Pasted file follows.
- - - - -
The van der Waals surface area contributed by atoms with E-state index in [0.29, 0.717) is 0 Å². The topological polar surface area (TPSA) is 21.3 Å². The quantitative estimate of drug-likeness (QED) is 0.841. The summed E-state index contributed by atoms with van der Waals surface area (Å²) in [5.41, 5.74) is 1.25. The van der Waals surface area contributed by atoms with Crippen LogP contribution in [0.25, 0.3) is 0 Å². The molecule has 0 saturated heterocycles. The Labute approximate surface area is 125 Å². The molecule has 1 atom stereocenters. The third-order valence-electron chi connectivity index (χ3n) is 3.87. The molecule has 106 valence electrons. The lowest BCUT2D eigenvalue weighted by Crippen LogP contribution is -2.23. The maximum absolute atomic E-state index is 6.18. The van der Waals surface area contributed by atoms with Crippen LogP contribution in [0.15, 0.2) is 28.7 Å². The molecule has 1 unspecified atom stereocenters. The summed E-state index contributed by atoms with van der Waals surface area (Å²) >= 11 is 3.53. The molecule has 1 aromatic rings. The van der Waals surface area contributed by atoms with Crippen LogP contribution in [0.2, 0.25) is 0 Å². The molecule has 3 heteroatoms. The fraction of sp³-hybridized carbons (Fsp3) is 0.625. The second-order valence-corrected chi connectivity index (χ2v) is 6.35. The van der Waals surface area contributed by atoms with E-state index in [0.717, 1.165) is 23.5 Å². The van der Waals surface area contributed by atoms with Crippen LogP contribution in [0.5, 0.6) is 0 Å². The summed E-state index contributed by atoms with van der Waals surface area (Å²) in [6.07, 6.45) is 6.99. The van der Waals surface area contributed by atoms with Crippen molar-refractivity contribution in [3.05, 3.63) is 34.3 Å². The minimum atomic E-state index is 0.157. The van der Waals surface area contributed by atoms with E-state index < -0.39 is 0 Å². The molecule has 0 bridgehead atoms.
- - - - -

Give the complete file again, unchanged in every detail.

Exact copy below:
The van der Waals surface area contributed by atoms with E-state index in [0.29, 0.717) is 0 Å². The topological polar surface area (TPSA) is 21.3 Å². The quantitative estimate of drug-likeness (QED) is 0.841. The summed E-state index contributed by atoms with van der Waals surface area (Å²) in [5.41, 5.74) is 1.25. The van der Waals surface area contributed by atoms with Crippen LogP contribution in [0.25, 0.3) is 0 Å². The molecule has 0 saturated heterocycles. The Labute approximate surface area is 125 Å². The molecule has 1 atom stereocenters. The third-order valence-electron chi connectivity index (χ3n) is 3.87. The molecule has 106 valence electrons. The lowest BCUT2D eigenvalue weighted by Crippen LogP contribution is -2.23. The maximum absolute atomic E-state index is 6.18. The van der Waals surface area contributed by atoms with Crippen LogP contribution in [0.15, 0.2) is 28.7 Å². The molecule has 1 unspecified atom stereocenters. The summed E-state index contributed by atoms with van der Waals surface area (Å²) >= 11 is 3.53. The molecule has 1 aromatic rings. The van der Waals surface area contributed by atoms with Crippen LogP contribution in [0.2, 0.25) is 0 Å². The molecule has 3 heteroatoms. The fraction of sp³-hybridized carbons (Fsp3) is 0.625. The second-order valence-corrected chi connectivity index (χ2v) is 6.35. The van der Waals surface area contributed by atoms with E-state index in [0.717, 1.165) is 23.5 Å². The van der Waals surface area contributed by atoms with Crippen LogP contribution in [0.5, 0.6) is 0 Å². The summed E-state index contributed by atoms with van der Waals surface area (Å²) in [6.07, 6.45) is 6.99. The van der Waals surface area contributed by atoms with Crippen molar-refractivity contribution in [3.05, 3.63) is 34.3 Å². The minimum atomic E-state index is 0.157. The van der Waals surface area contributed by atoms with E-state index < -0.39 is 0 Å². The molecule has 0 bridgehead atoms.